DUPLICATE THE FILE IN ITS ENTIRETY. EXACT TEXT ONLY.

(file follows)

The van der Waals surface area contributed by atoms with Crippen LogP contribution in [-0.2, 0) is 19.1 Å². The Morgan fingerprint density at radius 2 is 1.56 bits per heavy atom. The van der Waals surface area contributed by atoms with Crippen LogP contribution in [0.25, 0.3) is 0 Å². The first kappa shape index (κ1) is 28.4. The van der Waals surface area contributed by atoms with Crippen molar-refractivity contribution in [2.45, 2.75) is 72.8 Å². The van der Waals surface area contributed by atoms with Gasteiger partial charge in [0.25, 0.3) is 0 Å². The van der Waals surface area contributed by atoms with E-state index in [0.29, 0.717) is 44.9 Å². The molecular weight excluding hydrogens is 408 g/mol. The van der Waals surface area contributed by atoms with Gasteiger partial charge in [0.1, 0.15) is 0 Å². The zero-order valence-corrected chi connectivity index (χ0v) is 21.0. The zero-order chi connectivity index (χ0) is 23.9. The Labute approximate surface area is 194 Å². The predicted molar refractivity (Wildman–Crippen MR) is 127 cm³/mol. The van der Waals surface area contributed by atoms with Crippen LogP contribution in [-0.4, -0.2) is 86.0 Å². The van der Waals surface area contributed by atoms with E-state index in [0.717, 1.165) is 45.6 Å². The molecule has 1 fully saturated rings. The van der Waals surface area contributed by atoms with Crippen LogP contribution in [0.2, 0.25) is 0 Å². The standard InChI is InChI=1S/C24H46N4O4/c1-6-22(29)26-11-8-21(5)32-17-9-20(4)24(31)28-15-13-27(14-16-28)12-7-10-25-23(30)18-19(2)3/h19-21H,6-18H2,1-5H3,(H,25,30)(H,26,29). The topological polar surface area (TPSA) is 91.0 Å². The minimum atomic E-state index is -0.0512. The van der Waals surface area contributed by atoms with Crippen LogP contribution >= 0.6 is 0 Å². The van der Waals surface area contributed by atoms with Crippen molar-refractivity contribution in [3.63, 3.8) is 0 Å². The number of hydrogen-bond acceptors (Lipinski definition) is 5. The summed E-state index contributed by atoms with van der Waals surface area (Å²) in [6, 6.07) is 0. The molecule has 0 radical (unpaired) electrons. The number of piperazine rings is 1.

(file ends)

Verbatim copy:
The van der Waals surface area contributed by atoms with Crippen LogP contribution in [-0.2, 0) is 19.1 Å². The Morgan fingerprint density at radius 2 is 1.56 bits per heavy atom. The van der Waals surface area contributed by atoms with Crippen LogP contribution in [0.25, 0.3) is 0 Å². The first kappa shape index (κ1) is 28.4. The van der Waals surface area contributed by atoms with Crippen molar-refractivity contribution in [2.45, 2.75) is 72.8 Å². The van der Waals surface area contributed by atoms with Gasteiger partial charge in [0.25, 0.3) is 0 Å². The van der Waals surface area contributed by atoms with E-state index in [0.29, 0.717) is 44.9 Å². The molecular weight excluding hydrogens is 408 g/mol. The van der Waals surface area contributed by atoms with Gasteiger partial charge in [0.1, 0.15) is 0 Å². The zero-order valence-corrected chi connectivity index (χ0v) is 21.0. The zero-order chi connectivity index (χ0) is 23.9. The Labute approximate surface area is 194 Å². The predicted molar refractivity (Wildman–Crippen MR) is 127 cm³/mol. The van der Waals surface area contributed by atoms with Crippen LogP contribution in [-0.4, -0.2) is 86.0 Å². The van der Waals surface area contributed by atoms with E-state index in [0.717, 1.165) is 45.6 Å². The molecule has 1 fully saturated rings. The van der Waals surface area contributed by atoms with Crippen LogP contribution in [0.2, 0.25) is 0 Å². The standard InChI is InChI=1S/C24H46N4O4/c1-6-22(29)26-11-8-21(5)32-17-9-20(4)24(31)28-15-13-27(14-16-28)12-7-10-25-23(30)18-19(2)3/h19-21H,6-18H2,1-5H3,(H,25,30)(H,26,29). The topological polar surface area (TPSA) is 91.0 Å². The minimum atomic E-state index is -0.0512. The van der Waals surface area contributed by atoms with Crippen LogP contribution >= 0.6 is 0 Å². The van der Waals surface area contributed by atoms with Crippen molar-refractivity contribution in [3.63, 3.8) is 0 Å². The number of hydrogen-bond acceptors (Lipinski definition) is 5. The summed E-state index contributed by atoms with van der Waals surface area (Å²) in [6, 6.07) is 0. The molecule has 0 radical (unpaired) electrons. The number of piperazine rings is 1.